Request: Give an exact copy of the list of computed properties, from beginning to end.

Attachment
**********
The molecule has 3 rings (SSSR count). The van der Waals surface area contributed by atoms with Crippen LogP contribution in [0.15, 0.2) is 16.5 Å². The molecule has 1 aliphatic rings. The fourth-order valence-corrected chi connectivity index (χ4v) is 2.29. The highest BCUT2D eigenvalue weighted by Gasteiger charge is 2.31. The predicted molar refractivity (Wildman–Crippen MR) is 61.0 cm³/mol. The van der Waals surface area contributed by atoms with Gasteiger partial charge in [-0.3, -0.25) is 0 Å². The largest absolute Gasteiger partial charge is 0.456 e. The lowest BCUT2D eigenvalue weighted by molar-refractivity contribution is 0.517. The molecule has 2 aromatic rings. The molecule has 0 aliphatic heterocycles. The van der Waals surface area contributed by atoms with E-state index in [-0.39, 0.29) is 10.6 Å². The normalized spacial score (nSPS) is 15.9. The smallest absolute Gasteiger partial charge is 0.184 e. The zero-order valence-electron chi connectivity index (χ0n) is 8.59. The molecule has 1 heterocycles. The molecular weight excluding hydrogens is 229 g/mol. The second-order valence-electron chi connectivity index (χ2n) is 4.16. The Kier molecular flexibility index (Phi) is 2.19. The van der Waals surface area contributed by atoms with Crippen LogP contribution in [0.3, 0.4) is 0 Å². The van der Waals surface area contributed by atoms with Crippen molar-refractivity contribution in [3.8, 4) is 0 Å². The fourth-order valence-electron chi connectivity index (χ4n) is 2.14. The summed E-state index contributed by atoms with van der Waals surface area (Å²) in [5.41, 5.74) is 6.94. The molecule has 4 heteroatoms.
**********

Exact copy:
The molecule has 3 rings (SSSR count). The van der Waals surface area contributed by atoms with Crippen LogP contribution in [0.15, 0.2) is 16.5 Å². The molecule has 1 aliphatic rings. The fourth-order valence-corrected chi connectivity index (χ4v) is 2.29. The highest BCUT2D eigenvalue weighted by Gasteiger charge is 2.31. The predicted molar refractivity (Wildman–Crippen MR) is 61.0 cm³/mol. The van der Waals surface area contributed by atoms with Gasteiger partial charge in [-0.3, -0.25) is 0 Å². The largest absolute Gasteiger partial charge is 0.456 e. The lowest BCUT2D eigenvalue weighted by molar-refractivity contribution is 0.517. The molecule has 2 aromatic rings. The molecule has 0 aliphatic heterocycles. The van der Waals surface area contributed by atoms with E-state index in [-0.39, 0.29) is 10.6 Å². The normalized spacial score (nSPS) is 15.9. The smallest absolute Gasteiger partial charge is 0.184 e. The zero-order valence-electron chi connectivity index (χ0n) is 8.59. The molecule has 1 heterocycles. The molecular weight excluding hydrogens is 229 g/mol. The second-order valence-electron chi connectivity index (χ2n) is 4.16. The Kier molecular flexibility index (Phi) is 2.19. The van der Waals surface area contributed by atoms with Crippen LogP contribution in [0.3, 0.4) is 0 Å². The van der Waals surface area contributed by atoms with Crippen molar-refractivity contribution in [3.8, 4) is 0 Å². The fourth-order valence-electron chi connectivity index (χ4n) is 2.14. The summed E-state index contributed by atoms with van der Waals surface area (Å²) in [5.41, 5.74) is 6.94. The molecule has 4 heteroatoms.